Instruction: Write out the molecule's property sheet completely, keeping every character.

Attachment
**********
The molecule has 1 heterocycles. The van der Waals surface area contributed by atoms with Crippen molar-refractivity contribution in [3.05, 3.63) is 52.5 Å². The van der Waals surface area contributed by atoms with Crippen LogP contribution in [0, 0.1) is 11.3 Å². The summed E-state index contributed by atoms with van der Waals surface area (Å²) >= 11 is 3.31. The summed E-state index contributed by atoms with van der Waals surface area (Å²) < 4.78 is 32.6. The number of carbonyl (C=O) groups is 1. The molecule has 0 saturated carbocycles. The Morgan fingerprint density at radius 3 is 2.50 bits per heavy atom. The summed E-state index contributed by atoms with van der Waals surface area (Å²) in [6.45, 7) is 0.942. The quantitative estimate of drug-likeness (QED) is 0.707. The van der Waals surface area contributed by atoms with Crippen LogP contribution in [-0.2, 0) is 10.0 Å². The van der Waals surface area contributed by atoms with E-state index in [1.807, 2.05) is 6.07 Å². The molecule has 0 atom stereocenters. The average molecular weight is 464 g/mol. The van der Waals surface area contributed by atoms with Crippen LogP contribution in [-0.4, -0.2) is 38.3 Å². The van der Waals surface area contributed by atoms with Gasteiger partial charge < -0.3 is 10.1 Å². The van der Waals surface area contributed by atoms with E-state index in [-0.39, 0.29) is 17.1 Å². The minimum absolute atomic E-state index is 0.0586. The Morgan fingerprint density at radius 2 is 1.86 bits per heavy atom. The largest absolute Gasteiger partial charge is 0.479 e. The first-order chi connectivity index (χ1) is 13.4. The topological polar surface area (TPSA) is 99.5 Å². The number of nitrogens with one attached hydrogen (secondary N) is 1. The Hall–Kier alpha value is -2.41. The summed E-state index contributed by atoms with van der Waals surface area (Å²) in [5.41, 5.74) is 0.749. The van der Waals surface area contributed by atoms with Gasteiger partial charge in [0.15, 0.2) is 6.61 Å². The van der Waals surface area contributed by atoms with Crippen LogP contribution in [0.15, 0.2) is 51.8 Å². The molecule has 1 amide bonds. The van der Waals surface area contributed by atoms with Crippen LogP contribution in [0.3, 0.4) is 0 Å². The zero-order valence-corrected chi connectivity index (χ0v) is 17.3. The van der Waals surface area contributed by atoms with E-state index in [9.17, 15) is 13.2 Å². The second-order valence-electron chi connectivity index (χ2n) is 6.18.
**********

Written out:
The molecule has 1 heterocycles. The van der Waals surface area contributed by atoms with Crippen molar-refractivity contribution in [3.05, 3.63) is 52.5 Å². The van der Waals surface area contributed by atoms with Crippen LogP contribution in [0, 0.1) is 11.3 Å². The summed E-state index contributed by atoms with van der Waals surface area (Å²) >= 11 is 3.31. The summed E-state index contributed by atoms with van der Waals surface area (Å²) < 4.78 is 32.6. The number of carbonyl (C=O) groups is 1. The molecule has 0 saturated carbocycles. The Morgan fingerprint density at radius 3 is 2.50 bits per heavy atom. The summed E-state index contributed by atoms with van der Waals surface area (Å²) in [6.45, 7) is 0.942. The quantitative estimate of drug-likeness (QED) is 0.707. The van der Waals surface area contributed by atoms with Crippen LogP contribution in [-0.2, 0) is 10.0 Å². The van der Waals surface area contributed by atoms with E-state index in [1.807, 2.05) is 6.07 Å². The molecule has 0 atom stereocenters. The average molecular weight is 464 g/mol. The van der Waals surface area contributed by atoms with Crippen LogP contribution in [-0.4, -0.2) is 38.3 Å². The van der Waals surface area contributed by atoms with Gasteiger partial charge < -0.3 is 10.1 Å². The van der Waals surface area contributed by atoms with E-state index in [-0.39, 0.29) is 17.1 Å². The minimum absolute atomic E-state index is 0.0586. The Morgan fingerprint density at radius 2 is 1.86 bits per heavy atom. The largest absolute Gasteiger partial charge is 0.479 e. The first-order chi connectivity index (χ1) is 13.4. The topological polar surface area (TPSA) is 99.5 Å². The number of nitrogens with one attached hydrogen (secondary N) is 1. The Hall–Kier alpha value is -2.41. The summed E-state index contributed by atoms with van der Waals surface area (Å²) in [5.41, 5.74) is 0.749. The van der Waals surface area contributed by atoms with Gasteiger partial charge in [0.15, 0.2) is 6.61 Å². The van der Waals surface area contributed by atoms with Crippen LogP contribution in [0.15, 0.2) is 51.8 Å². The molecule has 1 amide bonds. The van der Waals surface area contributed by atoms with Crippen LogP contribution in [0.3, 0.4) is 0 Å². The zero-order valence-corrected chi connectivity index (χ0v) is 17.3. The van der Waals surface area contributed by atoms with E-state index in [9.17, 15) is 13.2 Å². The second-order valence-electron chi connectivity index (χ2n) is 6.18.